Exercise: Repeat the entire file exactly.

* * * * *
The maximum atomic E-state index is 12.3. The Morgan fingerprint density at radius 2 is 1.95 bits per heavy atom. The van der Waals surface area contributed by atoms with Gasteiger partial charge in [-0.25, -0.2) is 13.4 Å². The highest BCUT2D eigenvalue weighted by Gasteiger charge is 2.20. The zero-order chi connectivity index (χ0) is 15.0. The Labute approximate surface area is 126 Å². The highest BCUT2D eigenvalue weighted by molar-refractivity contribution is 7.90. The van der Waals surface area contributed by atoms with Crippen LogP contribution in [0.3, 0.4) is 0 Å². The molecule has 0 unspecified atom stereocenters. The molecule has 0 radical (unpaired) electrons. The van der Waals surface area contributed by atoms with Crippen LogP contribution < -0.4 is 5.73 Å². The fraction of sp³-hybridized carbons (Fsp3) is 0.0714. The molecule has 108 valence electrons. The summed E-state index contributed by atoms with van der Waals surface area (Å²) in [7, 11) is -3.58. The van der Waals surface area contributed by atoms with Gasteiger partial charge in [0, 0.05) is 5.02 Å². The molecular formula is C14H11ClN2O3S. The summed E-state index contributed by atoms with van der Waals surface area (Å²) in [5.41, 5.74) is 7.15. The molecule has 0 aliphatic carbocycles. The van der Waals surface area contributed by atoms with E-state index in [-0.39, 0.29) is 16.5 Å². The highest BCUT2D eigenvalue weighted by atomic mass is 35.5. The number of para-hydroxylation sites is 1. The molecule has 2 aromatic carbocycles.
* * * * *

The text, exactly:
The maximum atomic E-state index is 12.3. The Morgan fingerprint density at radius 2 is 1.95 bits per heavy atom. The van der Waals surface area contributed by atoms with Gasteiger partial charge in [-0.25, -0.2) is 13.4 Å². The highest BCUT2D eigenvalue weighted by Gasteiger charge is 2.20. The zero-order chi connectivity index (χ0) is 15.0. The Labute approximate surface area is 126 Å². The highest BCUT2D eigenvalue weighted by molar-refractivity contribution is 7.90. The van der Waals surface area contributed by atoms with Crippen LogP contribution in [0.3, 0.4) is 0 Å². The molecule has 0 unspecified atom stereocenters. The molecule has 0 radical (unpaired) electrons. The van der Waals surface area contributed by atoms with Crippen LogP contribution < -0.4 is 5.73 Å². The fraction of sp³-hybridized carbons (Fsp3) is 0.0714. The molecule has 108 valence electrons. The summed E-state index contributed by atoms with van der Waals surface area (Å²) in [7, 11) is -3.58. The van der Waals surface area contributed by atoms with Gasteiger partial charge in [0, 0.05) is 5.02 Å². The molecular formula is C14H11ClN2O3S. The summed E-state index contributed by atoms with van der Waals surface area (Å²) in [5.41, 5.74) is 7.15. The molecule has 0 aliphatic carbocycles. The van der Waals surface area contributed by atoms with E-state index in [-0.39, 0.29) is 16.5 Å². The highest BCUT2D eigenvalue weighted by atomic mass is 35.5. The number of para-hydroxylation sites is 1. The molecule has 2 aromatic carbocycles.